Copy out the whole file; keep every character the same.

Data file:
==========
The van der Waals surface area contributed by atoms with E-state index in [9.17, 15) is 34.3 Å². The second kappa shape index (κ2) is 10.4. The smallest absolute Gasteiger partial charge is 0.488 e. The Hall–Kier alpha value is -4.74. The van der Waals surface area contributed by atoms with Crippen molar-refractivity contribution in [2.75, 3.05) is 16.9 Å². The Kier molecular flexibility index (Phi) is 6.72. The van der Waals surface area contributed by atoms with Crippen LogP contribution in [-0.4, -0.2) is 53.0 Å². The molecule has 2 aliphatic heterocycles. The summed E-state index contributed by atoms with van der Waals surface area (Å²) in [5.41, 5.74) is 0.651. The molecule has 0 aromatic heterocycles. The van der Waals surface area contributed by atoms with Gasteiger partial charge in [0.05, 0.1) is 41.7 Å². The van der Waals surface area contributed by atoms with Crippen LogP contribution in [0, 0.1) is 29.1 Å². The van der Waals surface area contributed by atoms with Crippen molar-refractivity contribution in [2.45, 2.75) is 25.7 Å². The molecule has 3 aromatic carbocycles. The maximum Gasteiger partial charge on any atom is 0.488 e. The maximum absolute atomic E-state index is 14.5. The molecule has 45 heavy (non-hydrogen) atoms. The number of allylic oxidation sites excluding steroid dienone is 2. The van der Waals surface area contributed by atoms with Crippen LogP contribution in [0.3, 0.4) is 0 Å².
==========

The van der Waals surface area contributed by atoms with E-state index in [9.17, 15) is 34.3 Å². The second kappa shape index (κ2) is 10.4. The smallest absolute Gasteiger partial charge is 0.488 e. The Hall–Kier alpha value is -4.74. The van der Waals surface area contributed by atoms with Crippen molar-refractivity contribution in [2.75, 3.05) is 16.9 Å². The Kier molecular flexibility index (Phi) is 6.72. The van der Waals surface area contributed by atoms with Crippen LogP contribution in [-0.4, -0.2) is 53.0 Å². The molecule has 2 aliphatic heterocycles. The summed E-state index contributed by atoms with van der Waals surface area (Å²) in [5.41, 5.74) is 0.651. The molecule has 0 aromatic heterocycles. The van der Waals surface area contributed by atoms with Gasteiger partial charge in [0.05, 0.1) is 41.7 Å². The van der Waals surface area contributed by atoms with Crippen LogP contribution in [0, 0.1) is 29.1 Å². The van der Waals surface area contributed by atoms with Crippen molar-refractivity contribution in [2.45, 2.75) is 25.7 Å². The molecule has 3 aromatic carbocycles. The maximum Gasteiger partial charge on any atom is 0.488 e. The maximum absolute atomic E-state index is 14.5. The molecule has 45 heavy (non-hydrogen) atoms. The number of allylic oxidation sites excluding steroid dienone is 2. The van der Waals surface area contributed by atoms with Crippen LogP contribution in [0.3, 0.4) is 0 Å².